PITTSBURGH – As understated as he is perhaps underrated, Heath Miller is as likely to make a bold prediction as he is to dance in the end zone after scoring a touchdown.
The Steelers tight end did say something interesting on why he expects to play better in 2014 than he did last season -- when Miller was less than a year removed from tearing his ACL.
“I should be able to put more preparation in, should be able to work like I’m used to working,” Miller said Thursday following the Steelers’ final OTA of the week. “Last year was about trying to find a new normal for myself and I’m a creature of habit, so that wasn’t easy for me. I’m fully confident by the time the season rolls around I’m going to be feeling much better than the start of last year just from a confidence perspective.”
Such talk, while hardly bravado, should add to the optimism about an offense that came into its own in the second half of last season. The Steelers averaged more than 28 points in their final nine games, and they did so with Miller contributing in all phases of the offense but not playing as big a role in the passing attack as he had in previous seasons.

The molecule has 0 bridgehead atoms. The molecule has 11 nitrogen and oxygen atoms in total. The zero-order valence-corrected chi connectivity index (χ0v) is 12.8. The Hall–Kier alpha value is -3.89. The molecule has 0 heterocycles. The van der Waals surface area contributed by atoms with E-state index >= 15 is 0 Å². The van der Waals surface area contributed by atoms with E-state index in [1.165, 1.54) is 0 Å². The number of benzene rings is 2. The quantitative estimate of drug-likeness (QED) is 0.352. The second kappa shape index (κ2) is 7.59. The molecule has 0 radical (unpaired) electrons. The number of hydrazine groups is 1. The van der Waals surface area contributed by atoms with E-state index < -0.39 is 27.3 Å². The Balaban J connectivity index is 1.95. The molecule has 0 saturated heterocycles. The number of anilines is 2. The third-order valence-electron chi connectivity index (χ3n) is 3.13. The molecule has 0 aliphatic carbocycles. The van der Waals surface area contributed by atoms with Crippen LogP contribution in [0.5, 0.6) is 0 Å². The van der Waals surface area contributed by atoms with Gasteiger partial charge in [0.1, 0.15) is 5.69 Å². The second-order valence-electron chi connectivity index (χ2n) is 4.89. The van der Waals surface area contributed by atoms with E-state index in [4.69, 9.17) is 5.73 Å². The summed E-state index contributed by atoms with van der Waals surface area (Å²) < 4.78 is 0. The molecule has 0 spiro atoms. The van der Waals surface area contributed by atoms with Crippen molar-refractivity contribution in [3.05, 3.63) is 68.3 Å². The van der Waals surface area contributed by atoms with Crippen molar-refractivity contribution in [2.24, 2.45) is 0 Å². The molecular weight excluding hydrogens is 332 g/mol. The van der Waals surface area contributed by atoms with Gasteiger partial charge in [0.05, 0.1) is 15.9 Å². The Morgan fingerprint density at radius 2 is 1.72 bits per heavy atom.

That is anything but a knock on the ninth-year veteran.
Miller, after all, missed just two games in 2013 and returned to the playing field roughly nine months after undergoing reconstructive knee surgery.
He caught 58 passes for 593 yards and a touchdown, but Miller wasn’t the same player who established career highs in receiving yards (816) and touchdown catches (eight) the previous season.
Miller attributed that to the recovery from the knee injury limiting his preparation leading up to games.
“I was constantly trying to find the right balance of how much to work, how much to take off, what type of rehab is good, what type of rehab is too much,” said Miller, whose teammates voted him Steelers MVP in 2012.
Such trial and error is largely behind Miller, who practiced all three days this week after watching OTAs last year because he had just started to run again.
Miller may have a new normal but the Steelers would love nothing more than if one of the most consistent players and personalities on their team can return to his old self.
Miller had arguably been the best all-around tight end in the NFL before getting hurt.
The 6-foot-5, 256-pounder should approach that level again since he is able to take part in offseason practices and in training camp in preparation for the 2014 season.
“I expect to be better than last year,” Miller said.
The Steelers would gladly take that.